Decode Your Child’s Coloring Pages
Children like to give color, and their work is a reflection of their inner world. Most kids don’t think about or censor their artwork. For the past 40 years, I’ve used children’s Colouring Pages as an important part of my pediatric practice. At each well-child visit beginning at 4 or 5 5 years of age, our nurse asks the child to “give color a picture of your loved ones doing something.” To simplify the process, each exam room is equipped with blank white newspaper on a clipboard with a african american felt pen.
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The family colouring helps me study development at confirmed moment in time, and it could word of advice me off to potential problems. An individual coloring is a snapshot of any child’s viewpoint — of her role in the family, her relationship to other family, and her self-esteem. It also may show advantages in the kid and the family that are important to recognize and validate. It can indicate cultural habits that provide me a much better understanding of some actions or beliefs. I always ask the parents for his or her impression of the colouring web page, because our talk can produce even more information that may well not come up otherwise.
A huge caveat here: Most of us want to find concealed meanings in Color Pages, but watch out for overinterpreting. It’s not smart to read too much into your child’s sketches. Instead, utilize them as an possibility to talk with your child about what he or she has drawn. Then ask questions about them to improve communication between you. Do your best to avoid providing too many of your own impressions. I purposely keep carefully the chat very open-ended: “Tell me about your color. Who are the people in the picture? What are they doing?” For examples of what you might be looking for with your personal children, check out my examination of these kids’ Coloring Internet pages.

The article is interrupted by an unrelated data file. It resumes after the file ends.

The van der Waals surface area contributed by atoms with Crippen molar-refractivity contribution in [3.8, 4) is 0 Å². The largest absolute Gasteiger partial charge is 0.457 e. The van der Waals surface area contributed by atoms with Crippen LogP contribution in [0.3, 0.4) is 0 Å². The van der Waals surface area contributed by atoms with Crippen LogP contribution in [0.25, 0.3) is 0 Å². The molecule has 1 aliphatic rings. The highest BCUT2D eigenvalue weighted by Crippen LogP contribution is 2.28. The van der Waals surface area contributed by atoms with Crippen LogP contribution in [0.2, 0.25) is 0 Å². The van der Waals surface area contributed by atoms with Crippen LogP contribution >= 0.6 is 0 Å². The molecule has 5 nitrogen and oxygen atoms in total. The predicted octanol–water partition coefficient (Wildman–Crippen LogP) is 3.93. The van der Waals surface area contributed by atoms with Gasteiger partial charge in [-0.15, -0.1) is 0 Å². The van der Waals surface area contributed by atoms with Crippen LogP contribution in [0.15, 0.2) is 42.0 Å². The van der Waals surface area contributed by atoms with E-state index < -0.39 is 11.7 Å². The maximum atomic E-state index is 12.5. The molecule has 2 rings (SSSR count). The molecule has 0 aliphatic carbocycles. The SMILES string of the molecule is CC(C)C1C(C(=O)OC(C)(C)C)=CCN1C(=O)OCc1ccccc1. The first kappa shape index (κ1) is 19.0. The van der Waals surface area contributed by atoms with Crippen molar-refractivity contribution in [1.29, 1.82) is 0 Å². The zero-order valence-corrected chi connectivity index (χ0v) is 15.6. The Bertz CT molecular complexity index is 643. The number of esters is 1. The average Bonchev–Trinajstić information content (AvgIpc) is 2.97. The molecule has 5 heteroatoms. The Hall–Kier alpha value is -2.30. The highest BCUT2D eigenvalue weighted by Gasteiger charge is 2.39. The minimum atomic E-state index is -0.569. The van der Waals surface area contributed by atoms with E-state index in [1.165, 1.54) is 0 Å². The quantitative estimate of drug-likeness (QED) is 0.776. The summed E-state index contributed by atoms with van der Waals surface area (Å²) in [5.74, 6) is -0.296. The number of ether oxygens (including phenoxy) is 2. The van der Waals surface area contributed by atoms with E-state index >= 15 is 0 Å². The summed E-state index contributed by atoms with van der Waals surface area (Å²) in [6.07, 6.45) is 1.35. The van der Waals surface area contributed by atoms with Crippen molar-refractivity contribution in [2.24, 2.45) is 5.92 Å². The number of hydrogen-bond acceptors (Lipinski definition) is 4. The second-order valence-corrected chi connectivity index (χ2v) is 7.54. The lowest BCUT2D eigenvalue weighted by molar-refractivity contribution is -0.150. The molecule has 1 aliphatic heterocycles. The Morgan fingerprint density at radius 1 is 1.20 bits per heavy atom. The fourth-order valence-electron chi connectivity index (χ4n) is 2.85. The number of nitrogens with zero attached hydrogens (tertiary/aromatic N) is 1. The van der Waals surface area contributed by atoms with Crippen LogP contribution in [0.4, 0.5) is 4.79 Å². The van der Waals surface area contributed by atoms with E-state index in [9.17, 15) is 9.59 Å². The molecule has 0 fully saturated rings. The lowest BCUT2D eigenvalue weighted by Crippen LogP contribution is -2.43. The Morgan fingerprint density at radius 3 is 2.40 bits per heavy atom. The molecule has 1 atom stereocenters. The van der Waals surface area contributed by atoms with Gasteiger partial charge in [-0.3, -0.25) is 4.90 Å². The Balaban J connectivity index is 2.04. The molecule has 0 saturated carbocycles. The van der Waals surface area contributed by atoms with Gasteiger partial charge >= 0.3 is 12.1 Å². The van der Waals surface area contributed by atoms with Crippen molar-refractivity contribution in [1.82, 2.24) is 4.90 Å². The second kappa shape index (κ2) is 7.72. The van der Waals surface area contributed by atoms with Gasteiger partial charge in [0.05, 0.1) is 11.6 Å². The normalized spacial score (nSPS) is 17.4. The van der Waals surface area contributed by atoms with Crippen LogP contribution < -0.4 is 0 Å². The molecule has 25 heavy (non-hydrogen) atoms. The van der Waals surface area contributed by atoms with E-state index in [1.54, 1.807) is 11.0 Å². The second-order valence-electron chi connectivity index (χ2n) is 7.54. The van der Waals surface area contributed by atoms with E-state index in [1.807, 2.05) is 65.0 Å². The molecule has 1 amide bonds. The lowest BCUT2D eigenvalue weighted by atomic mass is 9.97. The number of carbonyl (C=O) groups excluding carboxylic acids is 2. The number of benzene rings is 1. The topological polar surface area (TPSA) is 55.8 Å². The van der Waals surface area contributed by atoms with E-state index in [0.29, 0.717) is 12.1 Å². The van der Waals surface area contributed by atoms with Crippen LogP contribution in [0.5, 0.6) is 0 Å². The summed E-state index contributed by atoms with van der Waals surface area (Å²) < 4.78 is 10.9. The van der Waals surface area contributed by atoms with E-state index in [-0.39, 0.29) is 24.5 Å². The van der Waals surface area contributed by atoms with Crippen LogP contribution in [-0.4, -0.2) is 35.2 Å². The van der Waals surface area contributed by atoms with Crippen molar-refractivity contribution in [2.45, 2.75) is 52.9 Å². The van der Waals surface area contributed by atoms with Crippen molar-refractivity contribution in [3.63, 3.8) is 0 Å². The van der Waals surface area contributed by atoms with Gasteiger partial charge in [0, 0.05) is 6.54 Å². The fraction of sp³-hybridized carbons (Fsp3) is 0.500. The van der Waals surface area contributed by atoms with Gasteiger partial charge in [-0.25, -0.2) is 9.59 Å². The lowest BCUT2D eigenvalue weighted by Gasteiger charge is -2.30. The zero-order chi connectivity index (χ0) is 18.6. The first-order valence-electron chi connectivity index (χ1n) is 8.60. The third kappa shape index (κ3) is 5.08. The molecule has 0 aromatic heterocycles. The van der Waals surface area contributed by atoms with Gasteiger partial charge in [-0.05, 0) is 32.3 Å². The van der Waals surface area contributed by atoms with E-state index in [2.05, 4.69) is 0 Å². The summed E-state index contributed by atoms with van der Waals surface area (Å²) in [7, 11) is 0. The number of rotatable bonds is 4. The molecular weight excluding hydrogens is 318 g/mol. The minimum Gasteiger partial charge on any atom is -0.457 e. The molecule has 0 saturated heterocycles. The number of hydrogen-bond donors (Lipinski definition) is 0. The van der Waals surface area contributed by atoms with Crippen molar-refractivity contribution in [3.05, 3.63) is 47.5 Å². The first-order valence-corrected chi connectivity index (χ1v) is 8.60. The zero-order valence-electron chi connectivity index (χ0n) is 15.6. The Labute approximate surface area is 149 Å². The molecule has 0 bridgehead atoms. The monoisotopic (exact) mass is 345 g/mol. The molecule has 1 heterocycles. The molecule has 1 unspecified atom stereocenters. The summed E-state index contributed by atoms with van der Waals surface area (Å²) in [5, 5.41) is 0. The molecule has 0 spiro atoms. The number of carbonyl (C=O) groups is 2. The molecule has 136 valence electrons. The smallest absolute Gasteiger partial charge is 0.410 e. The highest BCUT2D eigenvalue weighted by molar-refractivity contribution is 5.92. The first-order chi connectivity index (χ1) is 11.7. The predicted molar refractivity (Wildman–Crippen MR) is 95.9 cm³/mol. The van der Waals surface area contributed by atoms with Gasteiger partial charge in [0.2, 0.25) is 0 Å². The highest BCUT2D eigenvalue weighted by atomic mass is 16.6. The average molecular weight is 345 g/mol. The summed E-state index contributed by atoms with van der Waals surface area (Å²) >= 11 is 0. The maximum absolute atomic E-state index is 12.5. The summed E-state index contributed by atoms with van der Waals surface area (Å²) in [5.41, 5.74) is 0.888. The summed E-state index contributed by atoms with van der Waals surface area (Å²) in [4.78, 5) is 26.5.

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This first picture is a great example of how artwork can be considered a springboard for dialogue. It was attracted by a patient of mine when she was 11. She experienced lived by themselves with her mom since beginning and she’s no siblings. On the surface, her physical health, schoolwork, and social development were just fine. But she made friends slowly but surely and she was unusually wary of leaving her mom to go to friends’ homes. She preferred to have friends come to her house and play while her mother was nearby. I had been worried that their close bond got truly in the way of her learning how to separate from her mommy, which really is a necessary part of development.
I hadn’t had the opportunity to get this point across at past office sessions. But with this coloring, I had fashioned an opening. Just how they were located so closely together, and the fact that a short string connected the mother and daughter, stood out to me. AS I asked Mother, “What do you think about this picture?” she primarily talked proudly about her daughter’s colouring skills. But she accepted that she could see what I’d been striving to state about their romance. We were able to talk about it, and she kept the office motivated to help her girl (and herself ) discover ways to divide psychologically while preserving their adoring and close relationship.
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Coloring skills often get started to tell a tale in kindergarten. Although kids at this age have a tendency to use simple stay figures, you will often pick things up from facial expressions, where members of the family are placed, and what they’re doing. This second picture, attracted with a 5-year-old girl, can be an example of that. She drew her mother on the much left, followed by the family dog, her dad, herself, and her 8-year-old sibling. The lady drew herself as bigger than her parents — this typically demonstrates good self-esteem. It’s worthwhile noting that she located herself between her daddy and brother: When children are between 4 and 6 years old, they create a sense of these gender identity. As a part of this normal developmental process, girls often get in physical form and emotionally nearer to their dad (kids this age have a tendency to get nearer to their mother), and the emotions are temporary.